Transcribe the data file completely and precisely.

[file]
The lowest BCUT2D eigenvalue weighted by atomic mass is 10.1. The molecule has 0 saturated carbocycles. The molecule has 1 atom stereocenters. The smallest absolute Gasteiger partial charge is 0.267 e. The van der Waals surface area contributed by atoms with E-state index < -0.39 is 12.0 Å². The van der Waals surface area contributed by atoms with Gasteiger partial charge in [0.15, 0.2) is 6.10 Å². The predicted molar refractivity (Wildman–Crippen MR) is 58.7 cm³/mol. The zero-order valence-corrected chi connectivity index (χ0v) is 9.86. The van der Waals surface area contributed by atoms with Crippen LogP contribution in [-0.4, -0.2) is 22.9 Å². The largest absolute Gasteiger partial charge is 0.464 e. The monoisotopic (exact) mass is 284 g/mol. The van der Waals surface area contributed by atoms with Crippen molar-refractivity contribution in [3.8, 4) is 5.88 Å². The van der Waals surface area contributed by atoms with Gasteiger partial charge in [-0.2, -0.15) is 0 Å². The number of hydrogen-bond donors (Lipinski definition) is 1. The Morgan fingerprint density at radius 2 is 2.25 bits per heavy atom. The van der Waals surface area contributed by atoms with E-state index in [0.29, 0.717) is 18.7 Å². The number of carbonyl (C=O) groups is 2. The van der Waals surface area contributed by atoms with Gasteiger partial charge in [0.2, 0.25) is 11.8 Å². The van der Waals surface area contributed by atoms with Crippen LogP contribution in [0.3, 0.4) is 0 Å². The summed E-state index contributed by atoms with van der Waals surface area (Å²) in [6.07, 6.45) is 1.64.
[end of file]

The lowest BCUT2D eigenvalue weighted by atomic mass is 10.1. The molecule has 0 saturated carbocycles. The molecule has 1 atom stereocenters. The smallest absolute Gasteiger partial charge is 0.267 e. The van der Waals surface area contributed by atoms with E-state index < -0.39 is 12.0 Å². The van der Waals surface area contributed by atoms with Gasteiger partial charge in [0.15, 0.2) is 6.10 Å². The predicted molar refractivity (Wildman–Crippen MR) is 58.7 cm³/mol. The zero-order valence-corrected chi connectivity index (χ0v) is 9.86. The van der Waals surface area contributed by atoms with Crippen LogP contribution in [-0.4, -0.2) is 22.9 Å². The largest absolute Gasteiger partial charge is 0.464 e. The monoisotopic (exact) mass is 284 g/mol. The van der Waals surface area contributed by atoms with Crippen molar-refractivity contribution in [3.8, 4) is 5.88 Å². The van der Waals surface area contributed by atoms with Gasteiger partial charge in [-0.2, -0.15) is 0 Å². The number of hydrogen-bond donors (Lipinski definition) is 1. The Morgan fingerprint density at radius 2 is 2.25 bits per heavy atom. The van der Waals surface area contributed by atoms with E-state index in [0.29, 0.717) is 18.7 Å². The number of carbonyl (C=O) groups is 2. The van der Waals surface area contributed by atoms with Gasteiger partial charge in [0.2, 0.25) is 11.8 Å². The van der Waals surface area contributed by atoms with Crippen LogP contribution in [0.3, 0.4) is 0 Å². The summed E-state index contributed by atoms with van der Waals surface area (Å²) in [6.07, 6.45) is 1.64.